I know sugars have $\ce{-OH}$ groups, and that sulfuric acid is a strong acid. What I'm failing to see is how exactly sulfuric acid dehydrates sugars. Does it protonate the hydroxyl groups, making them good leaving groups? What about the case of sucrose?

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For example, how are the oxygens "taken care of" by the sulfuric acid? Are they doubly protonated? Is there some established mechanism for the dehydration of sugars by sulfuric acid, because I can't find any - I just find general equations and I've looked on Google and through textbooks.

After some further research I learned that the gas, sulfur dioxide, is evolved. This suggests to me that this reaction is also redox in nature. So is this reaction both an acid-base reaction and a redox reaction? Sulfur in sulfuric acid has an oxidation state of +6; sulfur in sulfur dioxide has an oxidation state of +4. Plus the elemental carbon formed has an oxidation state of 0 while in sucrose, carbon has various oxidation states.

  • 5
    $\begingroup$ I doubt sugar dehydrates into pure carbon. Afaik both glukose and fructose can be relatively easy dehydrated into furan derivatives, that are known for their ability to polymerize under sever conditions and condense with pretty much any carbonyl compound, including furfural derivatives, else produced in this conditions. So, in sulfuric acid the product is a complex resin with significant ( 10+%) of non-carbon atoms. Most I wrote is pretty easily googlable, so feel free to educate yourself. $\endgroup$
    – permeakra
    Aug 19 '14 at 19:00
  • $\begingroup$ When I googled I found several reaction equations implying that "C" was formed, or pure carbon. $\endgroup$
    – Dissenter
    Aug 19 '14 at 19:08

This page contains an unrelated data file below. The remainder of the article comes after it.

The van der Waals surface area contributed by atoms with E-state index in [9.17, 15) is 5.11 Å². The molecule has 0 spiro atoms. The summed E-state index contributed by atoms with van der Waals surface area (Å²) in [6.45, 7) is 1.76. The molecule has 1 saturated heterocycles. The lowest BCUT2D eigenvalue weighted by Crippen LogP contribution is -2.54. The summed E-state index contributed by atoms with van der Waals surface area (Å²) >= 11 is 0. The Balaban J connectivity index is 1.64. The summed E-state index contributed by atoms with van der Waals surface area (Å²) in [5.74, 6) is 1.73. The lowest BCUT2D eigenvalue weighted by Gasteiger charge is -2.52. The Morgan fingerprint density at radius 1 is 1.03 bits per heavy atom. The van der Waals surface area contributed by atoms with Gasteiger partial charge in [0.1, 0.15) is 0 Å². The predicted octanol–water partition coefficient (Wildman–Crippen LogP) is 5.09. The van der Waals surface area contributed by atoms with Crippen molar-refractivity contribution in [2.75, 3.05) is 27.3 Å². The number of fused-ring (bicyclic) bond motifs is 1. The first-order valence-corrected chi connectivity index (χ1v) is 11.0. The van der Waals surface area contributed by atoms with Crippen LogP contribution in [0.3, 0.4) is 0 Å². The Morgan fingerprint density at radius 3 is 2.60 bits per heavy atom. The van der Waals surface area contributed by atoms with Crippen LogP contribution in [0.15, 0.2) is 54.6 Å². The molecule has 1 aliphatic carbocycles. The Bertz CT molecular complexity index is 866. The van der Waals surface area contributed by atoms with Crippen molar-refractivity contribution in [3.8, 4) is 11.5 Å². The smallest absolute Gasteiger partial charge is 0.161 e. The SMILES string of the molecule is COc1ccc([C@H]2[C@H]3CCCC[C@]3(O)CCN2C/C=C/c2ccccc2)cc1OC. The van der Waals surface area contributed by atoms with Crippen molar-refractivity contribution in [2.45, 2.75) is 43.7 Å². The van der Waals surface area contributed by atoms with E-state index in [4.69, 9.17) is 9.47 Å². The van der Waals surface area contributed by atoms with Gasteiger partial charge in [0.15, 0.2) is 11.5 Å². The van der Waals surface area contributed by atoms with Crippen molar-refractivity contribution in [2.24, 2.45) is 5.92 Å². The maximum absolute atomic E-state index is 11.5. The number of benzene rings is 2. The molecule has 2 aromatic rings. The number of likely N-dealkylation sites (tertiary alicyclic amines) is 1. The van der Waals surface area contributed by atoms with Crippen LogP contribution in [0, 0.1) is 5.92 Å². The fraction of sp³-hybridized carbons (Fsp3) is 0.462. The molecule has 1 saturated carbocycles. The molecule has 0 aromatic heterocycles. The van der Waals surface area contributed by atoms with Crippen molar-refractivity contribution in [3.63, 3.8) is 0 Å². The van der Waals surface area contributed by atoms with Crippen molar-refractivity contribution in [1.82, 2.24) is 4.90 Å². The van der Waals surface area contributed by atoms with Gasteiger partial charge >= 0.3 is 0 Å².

• 2
    $\begingroup$ Pure carbon is actually quite hard to obtain. Deep carbonization usually occurs around 700-1500 Celsium and higher . Charcoal, usually assumed being pure carbon actually may contains up to ~10% non-carbon atoms, and given that sugar-sulfuric acid reaction occurs at temperatures up to 200-300 C I can safely conclude the product contains a good measure of non-carbon atoms. $\endgroup$
    – permeakra
    Aug 19 '14 at 21:30
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    $\begingroup$ @Dissenter, the acid catalyzed dehydration of alcohols is usually and E1 reaction. This paper is one of the top Google results for "dehydration of glucose" and shows 5-hydroxymethylfurfural as one of the major products, among others: sciencedirect.com/science/article/pii/S0896844606002117 $\endgroup$
    – jerepierre
    Aug 19 '14 at 21:32
  • 1
    $\begingroup$ Some sites claim that some of the produced carbon is entirely oxidized to CO2. I'm doubtful; I suspect the aldehyde moiety of reducing sugars or of the resultant furfurals is oxidized to an alcohol, which if further dehydrated would result in C-H bonds in the elemental carbon. In accordance with this, the C:H ratio in sugar carbonized with H2SO4 was found to be ~14:1 mol:mol in this paper. $\endgroup$
    – Curt F.
    Feb 5 '15 at 22:06